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"And what if they die?" It is a question I ask over and over with clients. During an initial meeting we discuss who will inherit the client's property. Almost all have an immediate answer:
- my partner, or
- my daughter, or
- equally to my siblings.
Okay, and what if they die before you? It is my follow-up question. There is usually a pause, and a hmmmmm, followed by an answer.
- my cousin, or
- my friend from college, or
- my siblings' kids.
Can you tell where this is going? The response is immediately met with the same question, and what if they die before you? My preference is to take this out several layers. Doing so gives my client control over the distribution of an estate. If the documents are silent, state statute would control. And that may conflict with my client's wishes. The routine is, well routine.
And then the other day a client fired back a question that made me think....hmmmmm. She asked, and what if you die before me? Who is your back-up? Being a lawyer, my answer contained the phrase "it depends".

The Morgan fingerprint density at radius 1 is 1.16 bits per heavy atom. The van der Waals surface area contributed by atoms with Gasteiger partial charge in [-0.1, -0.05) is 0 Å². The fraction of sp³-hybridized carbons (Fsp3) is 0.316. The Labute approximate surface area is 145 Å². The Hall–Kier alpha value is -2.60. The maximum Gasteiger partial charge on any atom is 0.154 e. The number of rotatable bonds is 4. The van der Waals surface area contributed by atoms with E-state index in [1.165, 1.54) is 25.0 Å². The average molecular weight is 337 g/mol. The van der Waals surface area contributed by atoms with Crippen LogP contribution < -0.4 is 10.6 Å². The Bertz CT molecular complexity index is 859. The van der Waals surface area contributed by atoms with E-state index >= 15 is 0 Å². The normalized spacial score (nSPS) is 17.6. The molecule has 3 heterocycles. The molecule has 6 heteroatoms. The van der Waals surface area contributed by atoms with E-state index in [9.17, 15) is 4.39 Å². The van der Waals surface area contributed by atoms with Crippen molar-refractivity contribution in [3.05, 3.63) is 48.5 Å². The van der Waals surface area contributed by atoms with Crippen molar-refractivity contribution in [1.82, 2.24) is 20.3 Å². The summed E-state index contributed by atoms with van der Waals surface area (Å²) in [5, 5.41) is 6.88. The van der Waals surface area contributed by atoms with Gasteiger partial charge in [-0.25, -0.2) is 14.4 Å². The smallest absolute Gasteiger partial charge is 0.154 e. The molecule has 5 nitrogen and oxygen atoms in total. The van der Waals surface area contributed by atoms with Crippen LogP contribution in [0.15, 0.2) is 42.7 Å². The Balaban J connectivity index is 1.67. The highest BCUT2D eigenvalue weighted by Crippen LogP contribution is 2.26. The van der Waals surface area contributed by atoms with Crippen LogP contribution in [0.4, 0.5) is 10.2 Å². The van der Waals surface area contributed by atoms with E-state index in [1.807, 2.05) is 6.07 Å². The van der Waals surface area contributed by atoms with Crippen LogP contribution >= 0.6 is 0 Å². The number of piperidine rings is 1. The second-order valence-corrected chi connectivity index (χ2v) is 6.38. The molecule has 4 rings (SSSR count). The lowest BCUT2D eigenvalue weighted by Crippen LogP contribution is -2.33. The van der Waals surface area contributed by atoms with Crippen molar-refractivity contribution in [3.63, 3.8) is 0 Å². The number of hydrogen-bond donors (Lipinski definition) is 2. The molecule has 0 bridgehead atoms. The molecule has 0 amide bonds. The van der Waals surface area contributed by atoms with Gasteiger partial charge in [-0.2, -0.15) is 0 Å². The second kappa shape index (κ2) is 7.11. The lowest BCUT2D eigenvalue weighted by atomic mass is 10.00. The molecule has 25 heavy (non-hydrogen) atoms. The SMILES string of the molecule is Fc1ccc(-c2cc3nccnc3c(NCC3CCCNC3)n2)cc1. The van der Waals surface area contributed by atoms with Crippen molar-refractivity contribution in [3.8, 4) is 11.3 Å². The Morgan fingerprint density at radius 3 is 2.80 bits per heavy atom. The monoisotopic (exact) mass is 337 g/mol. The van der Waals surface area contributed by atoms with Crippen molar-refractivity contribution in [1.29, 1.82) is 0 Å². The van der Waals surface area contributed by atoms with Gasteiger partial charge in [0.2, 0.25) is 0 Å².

First, the lawyer who drafts an estate plan is not the automatic lawyer for the probate. At the time of death, the personal representative makes the decision about whether to hire an attorney and if so, which one.
Second, clients can tell the personal representative that they would like them to hire me, but it is advisory, not mandatory.
Third, I do have a business succession plan, which is basically having someone take care of loose ends if I died while representing clients. But, since it is not needed at this exact moment, it is not something I share with others. I might change my mind on aspects as time passes.
And so there you have it, the reason I love what I do. Even on matters that seem routine, I am presented with interesting twists and turns. Learning, thinking, changing -- the life of a lawyer is a rewarding one.